As a business that’s been around since 1925, Hertling has endured its share of challenges. But even compared to world wars and recessions, the pandemic has been a stark inflection point. Now, after 96 years in Brooklyn, the American trouser maker is relocating its operations and workforce to Fall River, Massachusetts—a process that will cost it three weeks of production. To ease the transition, and Covid-19’s blows, Hertling is utilizing a tool that was once exclusive to scrappy upstarts on Kickstarter and Indiegogo: the crowdfunding campaign.
Through the end of March, Hertling is selling its stretch cotton chinos in five colors directly to consumers at wholesale prices, knocking the tag from $228 to $128 a pair. The catch? It’s a pre-order, capped at 100 pairs per color, with the finished product expected to ship mid-May.
In the view of Hertling CEO Justin Christensen, the arrangement is advantageous for all parties. “It’s a win-win for the company to have revenue to set up expected production for a certain amount of time, and it’s a win for the customer to have great value,” he says.
While it’s a revolutionary move for Hertling, crowdfunding is an increasingly popular lifeline for small menswear companies weathering a harsh retail climate. In June of last year, Maine footwear maker Rancourt began selling its most popular styles at wholesale prices online to avoid pandemic-induced layoffs. Rancourt’s plan was simple: Once any of the seven styles hit 150 orders, they’d enter production in a single batch and reach the customer in an estimated 8-12 weeks.
Instead of relying on retailers to place large wholesale orders, this setup puts a brand’s financial fate in the hands of individual shoppers. It also negates concerns about merchandise going unsold and, perhaps most essentially, provides a cash infusion.
Rancourt’s Hail Mary pass proved successful—maybe too successful. VP of brand management Kyle Rancourt had hoped for 1,000 orders but wound up with 3,600—about one-third of the company’s total production in an average year. As a result, some participants received their shoes four-to-six weeks late, but Rancourt preserved its 35-person workforce and even made several new hires.
“I think 99 percent of the people were happy, and we learned a big lesson,” Rancourt says.
The brand applied those lessons to a second round of crowdfunding in February, which was again intended to forestall layoffs. This time, the company imposed a cap on orders for each style, topping out at 1,200 pairs of shoes for the entire campaign. It also streamlined its e-commerce with a Shopify platform and utilized an app specifically designed for crowdfunding to more clearly communicate with customers.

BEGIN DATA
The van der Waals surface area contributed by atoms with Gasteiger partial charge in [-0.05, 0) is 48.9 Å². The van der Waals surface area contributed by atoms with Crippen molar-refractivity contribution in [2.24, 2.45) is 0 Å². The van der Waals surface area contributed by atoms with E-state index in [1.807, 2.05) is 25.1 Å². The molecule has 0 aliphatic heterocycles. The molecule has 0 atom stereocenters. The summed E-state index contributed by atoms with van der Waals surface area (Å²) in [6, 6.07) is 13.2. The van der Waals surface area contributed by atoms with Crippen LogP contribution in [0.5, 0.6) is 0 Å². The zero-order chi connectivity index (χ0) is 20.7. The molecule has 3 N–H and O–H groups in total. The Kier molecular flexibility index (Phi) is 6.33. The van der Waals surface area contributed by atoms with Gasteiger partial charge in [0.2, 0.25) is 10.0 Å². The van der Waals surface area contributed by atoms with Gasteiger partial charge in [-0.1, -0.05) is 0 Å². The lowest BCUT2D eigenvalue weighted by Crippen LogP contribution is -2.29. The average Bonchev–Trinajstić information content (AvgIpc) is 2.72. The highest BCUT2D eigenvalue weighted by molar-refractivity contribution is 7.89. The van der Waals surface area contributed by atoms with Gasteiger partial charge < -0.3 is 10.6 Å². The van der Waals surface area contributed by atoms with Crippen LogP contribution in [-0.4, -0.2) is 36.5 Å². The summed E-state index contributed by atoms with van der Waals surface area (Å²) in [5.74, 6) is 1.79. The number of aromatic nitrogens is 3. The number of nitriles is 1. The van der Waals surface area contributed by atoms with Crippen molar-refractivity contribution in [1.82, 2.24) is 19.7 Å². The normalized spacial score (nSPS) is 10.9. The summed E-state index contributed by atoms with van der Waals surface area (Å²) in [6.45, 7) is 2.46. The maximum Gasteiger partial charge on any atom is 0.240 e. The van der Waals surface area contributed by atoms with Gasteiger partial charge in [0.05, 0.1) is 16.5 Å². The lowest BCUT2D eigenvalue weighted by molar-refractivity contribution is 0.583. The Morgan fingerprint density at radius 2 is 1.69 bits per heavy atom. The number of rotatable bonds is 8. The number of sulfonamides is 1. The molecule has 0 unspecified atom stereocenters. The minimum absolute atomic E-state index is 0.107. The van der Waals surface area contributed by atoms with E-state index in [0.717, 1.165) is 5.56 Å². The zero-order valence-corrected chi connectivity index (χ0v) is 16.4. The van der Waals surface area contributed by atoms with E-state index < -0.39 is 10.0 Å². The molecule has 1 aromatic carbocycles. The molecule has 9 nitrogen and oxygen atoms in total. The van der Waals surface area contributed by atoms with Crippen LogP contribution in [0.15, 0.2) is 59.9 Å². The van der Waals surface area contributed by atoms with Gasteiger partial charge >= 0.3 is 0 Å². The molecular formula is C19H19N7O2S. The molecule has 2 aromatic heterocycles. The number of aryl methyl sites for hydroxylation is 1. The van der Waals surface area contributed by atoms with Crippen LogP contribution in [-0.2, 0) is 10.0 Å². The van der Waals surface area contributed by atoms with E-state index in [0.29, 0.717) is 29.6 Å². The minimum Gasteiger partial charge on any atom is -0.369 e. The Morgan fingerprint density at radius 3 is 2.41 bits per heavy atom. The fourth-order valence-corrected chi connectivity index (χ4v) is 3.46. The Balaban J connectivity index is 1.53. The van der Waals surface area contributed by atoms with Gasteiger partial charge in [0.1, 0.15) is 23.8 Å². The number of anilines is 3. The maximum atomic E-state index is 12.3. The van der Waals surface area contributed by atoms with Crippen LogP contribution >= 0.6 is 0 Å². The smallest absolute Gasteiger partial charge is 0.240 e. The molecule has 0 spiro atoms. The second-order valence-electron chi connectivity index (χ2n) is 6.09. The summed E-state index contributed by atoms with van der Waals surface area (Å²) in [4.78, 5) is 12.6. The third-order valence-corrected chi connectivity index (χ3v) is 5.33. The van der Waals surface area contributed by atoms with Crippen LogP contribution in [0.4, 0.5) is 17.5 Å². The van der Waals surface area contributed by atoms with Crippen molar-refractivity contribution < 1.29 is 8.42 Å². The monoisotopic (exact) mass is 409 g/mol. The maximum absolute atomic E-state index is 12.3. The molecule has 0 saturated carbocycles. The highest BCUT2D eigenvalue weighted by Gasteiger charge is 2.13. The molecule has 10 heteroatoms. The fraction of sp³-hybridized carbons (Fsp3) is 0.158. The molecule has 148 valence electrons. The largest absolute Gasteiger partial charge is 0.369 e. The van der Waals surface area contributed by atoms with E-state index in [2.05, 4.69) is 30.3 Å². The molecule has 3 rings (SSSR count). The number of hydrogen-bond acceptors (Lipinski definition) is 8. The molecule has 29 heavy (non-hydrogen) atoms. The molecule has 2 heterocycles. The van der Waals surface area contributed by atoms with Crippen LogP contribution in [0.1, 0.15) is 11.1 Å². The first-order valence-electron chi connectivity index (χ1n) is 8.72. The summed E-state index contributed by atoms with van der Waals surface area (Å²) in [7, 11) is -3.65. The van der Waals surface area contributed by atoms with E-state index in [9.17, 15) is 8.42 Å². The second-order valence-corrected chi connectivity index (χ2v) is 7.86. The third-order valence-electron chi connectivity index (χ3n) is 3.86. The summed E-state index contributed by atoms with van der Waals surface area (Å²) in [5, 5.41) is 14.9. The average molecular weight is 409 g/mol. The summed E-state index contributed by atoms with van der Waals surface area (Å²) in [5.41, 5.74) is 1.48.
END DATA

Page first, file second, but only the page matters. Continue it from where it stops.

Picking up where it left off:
The second campaign was so successful, and ran so smoothly, that Rancourt plans to make crowdfunding a regular part of its business. In the next six months, the brand will move away from a made-to-order model to one that utilizes two-to-three crowdfunding campaigns per year, allowing customers to pre-order best-sellers in a wide range of sizes at a lower cost.
On an industry scale, Rancourt sees crowdfunding gaining relevance with “a lot of different product categories and different brands” as brick-and-mortar retailers become a less reliable channel and e-commerce allows more manufacturers to connect directly with their final customers. “I think it’s the future,” Rancourt says.
Some clothing brands had converted to crowdfunding even before the pandemic. Gustin was founded in 2005 with a traditional retail model but became entirely crowdfunded in 2013; that switch allowed it to continue selling the same domestically manufactured tees, selvedge denim and more at a lower price point.
“We saw the inefficiency at every step of the retail model for fashion,” says Gustin co-founder Stephen Powell. “Brands have to guess what customers will want, make and hold a bunch of unsold inventory, then work with retailers who end up taking the majority of the retail price paid for the product.” Crowdfunding, he says, eliminates those roadblocks and “allows us to remove the waste from guessing what customers want, offer a better value and develop a closer relationship with our customers.”
Taylor Stitch operates a hybrid model: The California-based menswear brand sells its oxford shirts and bomber jackets through standard e-commerce, but also maintains a “workshop” where new products are introduced on a weekly basis and sold at a 20 percent discount during a 30 day, crowdfunded pre-order phase. Since introducing the program in 2015, Taylor Stitch has used it to launch 826 new products funded by over 43,000 customers.
In addition to its sustainability and cost-saving benefits, the crowdfunding model has boosted the brand’s soft power. “It’s a great sense of community building,” says Taylor Stitch CEO Mike Maher. “We have the workshop, and you see all the customers that come back and want to be a part of Taylor Stitch getting new products out. Those are our best customers.”
Crowdfunding has also been utilized by independent designers looking to build buzz while jumpstarting their brands. In February of 2020, F.E. Castleberry‘s eponymous brand launched its first foray into footwear by allowing customers to pre-order shoes through a Kickstarter campaign, which exceeded its $45,000 goal. For a young brand like Castleberry’s, crowdfunding facilitated growth that otherwise might not have been possible. “Such a proposition is invaluable, as it can drastically reduce the capital you need to bring a product to market,” Castleberry says.
The pandemic has proven that necessity is the mother of creative problem-solving. And if these success stories are any indication, the crowdfunding model in menswear may soon grow crowded itself.